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India investigates after 'no girls born' in 132 villages in 3 months

Source: Pixabay

Authorities in India are investigating whether illegal abortions and sex-selection tests were conducted after official data revealed that not a single girl was among over 200 children born in 132 villages over the past three months.

Authorities in India are investigating whether illegal sex determination tests and abortions had been carried out after it came to light that not a single girl child was born in 132 villages during the last three months.  

According to official figures, during the last three months, a total of 216 children were born in 132 villages of Uttarkashi district of the hill state of Uttrakhand in northern India, but not a single girl was among them.

District Magistrate Ashish Chauhan revealed that in 16 of those villages, no girl child was born since the beginning of this year.

“A total of 65 children were born there during the period, out of which none was a girl,” news agency PTI quoted him as saying.

He said 82 villages across three blocks in the district particularly have a low female child ratio and are categorised as the ‘Red Zone’.

District officials have been tasked with conducting a survey in these villages to find out whether illegal sex determination tests and abortions were being carried out in the area. They have been asked to give their report in a week’s time.

Under Prime Minister Modi, the Government of India has been running a special campaign aimed at saving and educating the girls. Chief Minister Trivendra Singh Rawat said the revelation was shocking and went against the government’s campaign.

“I have asked the district magistrate to once again ascertain this report and if for incidents of female foeticide have occurred here, we will get to the bottom of it,” Mr Rawat said.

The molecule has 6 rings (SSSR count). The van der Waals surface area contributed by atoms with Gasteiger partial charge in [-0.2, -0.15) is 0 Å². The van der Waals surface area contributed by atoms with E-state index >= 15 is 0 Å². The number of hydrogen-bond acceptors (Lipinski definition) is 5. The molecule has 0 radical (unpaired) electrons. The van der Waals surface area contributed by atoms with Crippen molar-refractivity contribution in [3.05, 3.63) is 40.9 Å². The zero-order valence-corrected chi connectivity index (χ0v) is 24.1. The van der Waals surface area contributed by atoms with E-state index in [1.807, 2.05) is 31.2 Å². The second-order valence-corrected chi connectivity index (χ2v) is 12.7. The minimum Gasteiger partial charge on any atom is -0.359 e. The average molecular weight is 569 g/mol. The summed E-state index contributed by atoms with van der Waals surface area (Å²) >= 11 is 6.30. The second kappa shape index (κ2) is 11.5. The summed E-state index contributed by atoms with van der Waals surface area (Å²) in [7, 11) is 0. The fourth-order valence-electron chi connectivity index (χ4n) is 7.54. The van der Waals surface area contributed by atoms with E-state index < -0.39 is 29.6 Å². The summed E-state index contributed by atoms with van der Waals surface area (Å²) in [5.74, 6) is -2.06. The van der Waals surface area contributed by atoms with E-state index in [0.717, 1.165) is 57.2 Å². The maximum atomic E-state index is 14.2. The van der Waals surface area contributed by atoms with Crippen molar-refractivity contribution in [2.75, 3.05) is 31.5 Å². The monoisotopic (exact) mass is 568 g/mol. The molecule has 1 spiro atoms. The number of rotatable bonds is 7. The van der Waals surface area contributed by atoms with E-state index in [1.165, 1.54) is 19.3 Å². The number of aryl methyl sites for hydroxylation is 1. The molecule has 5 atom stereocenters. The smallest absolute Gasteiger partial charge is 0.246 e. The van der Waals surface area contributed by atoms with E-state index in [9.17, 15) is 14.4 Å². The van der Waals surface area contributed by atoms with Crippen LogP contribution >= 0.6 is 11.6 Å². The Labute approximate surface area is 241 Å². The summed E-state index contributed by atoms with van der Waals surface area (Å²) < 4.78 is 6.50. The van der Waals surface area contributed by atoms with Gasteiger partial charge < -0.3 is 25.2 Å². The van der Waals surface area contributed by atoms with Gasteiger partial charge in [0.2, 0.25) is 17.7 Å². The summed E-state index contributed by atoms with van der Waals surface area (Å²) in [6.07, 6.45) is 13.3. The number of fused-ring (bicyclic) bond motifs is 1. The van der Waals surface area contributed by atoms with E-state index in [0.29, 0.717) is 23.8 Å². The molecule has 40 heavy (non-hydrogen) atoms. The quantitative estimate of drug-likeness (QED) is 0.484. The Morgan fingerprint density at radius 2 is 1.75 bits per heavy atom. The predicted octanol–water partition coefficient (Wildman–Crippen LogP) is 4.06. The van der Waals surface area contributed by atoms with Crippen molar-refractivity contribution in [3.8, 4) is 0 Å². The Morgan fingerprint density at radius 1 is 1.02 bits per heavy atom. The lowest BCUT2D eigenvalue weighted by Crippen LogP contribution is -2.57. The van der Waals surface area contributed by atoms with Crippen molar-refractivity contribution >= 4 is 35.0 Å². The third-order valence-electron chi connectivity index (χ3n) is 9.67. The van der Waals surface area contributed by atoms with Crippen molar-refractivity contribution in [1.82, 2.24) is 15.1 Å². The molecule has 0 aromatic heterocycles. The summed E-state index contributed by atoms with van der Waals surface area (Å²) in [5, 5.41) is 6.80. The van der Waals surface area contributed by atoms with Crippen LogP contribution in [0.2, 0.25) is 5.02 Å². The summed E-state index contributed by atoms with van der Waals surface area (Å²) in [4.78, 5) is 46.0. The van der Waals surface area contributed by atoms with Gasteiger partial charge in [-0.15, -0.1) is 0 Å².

Low sex ratio

Despite India’s economic growth and its surge as an emerging superpower, gender inequality has been a major concern for the country.

In the 2011 national census, India had 35 million fewer females than the males among its billion-plus population. While a number of initiatives have improved the male-female ratio, the gap in terms of real numbers is now over 49 million with the sex ratio at 107 males per 100 females.  

In the age groups 55-69 years, females outnumber males. But it’s the 0-6 years age group – measured to determine the child sex ratio – that paints a grim picture. Out of the total 543 districts of the country, 14 had fewer than 800 females per 1000 males and 118 districts have fewer than 900 females per 1000 males in that age group.

Even the only two jurisdictions of Kerala and Puducherry that have more females than males overall, have 966 and 967 girls respectively per thousand boys. Haryana, Punjab and Jammu & Kashmir have the lowest male-female ratio.

Amid a dwindling girl child ratio, the Indian government banned prenatal sex determination tests and sex-selective abortions in 1996 in order to ameliorate the gender imbalance.

Under the Indian law, causing an abortion, even by the pregnant woman herself, is a criminal offence which carries a jail term of up to three years. The law allows abortions only in case of pregnancies under 12 weeks which involve a risk to the life of the woman or that the child would be born with physical or mental abnormalities.

While the measures have helped in arresting the further decline of male-female ratio in India, instances of couples desperate for a son accessing illegal tests and abortions continue to be reported.  

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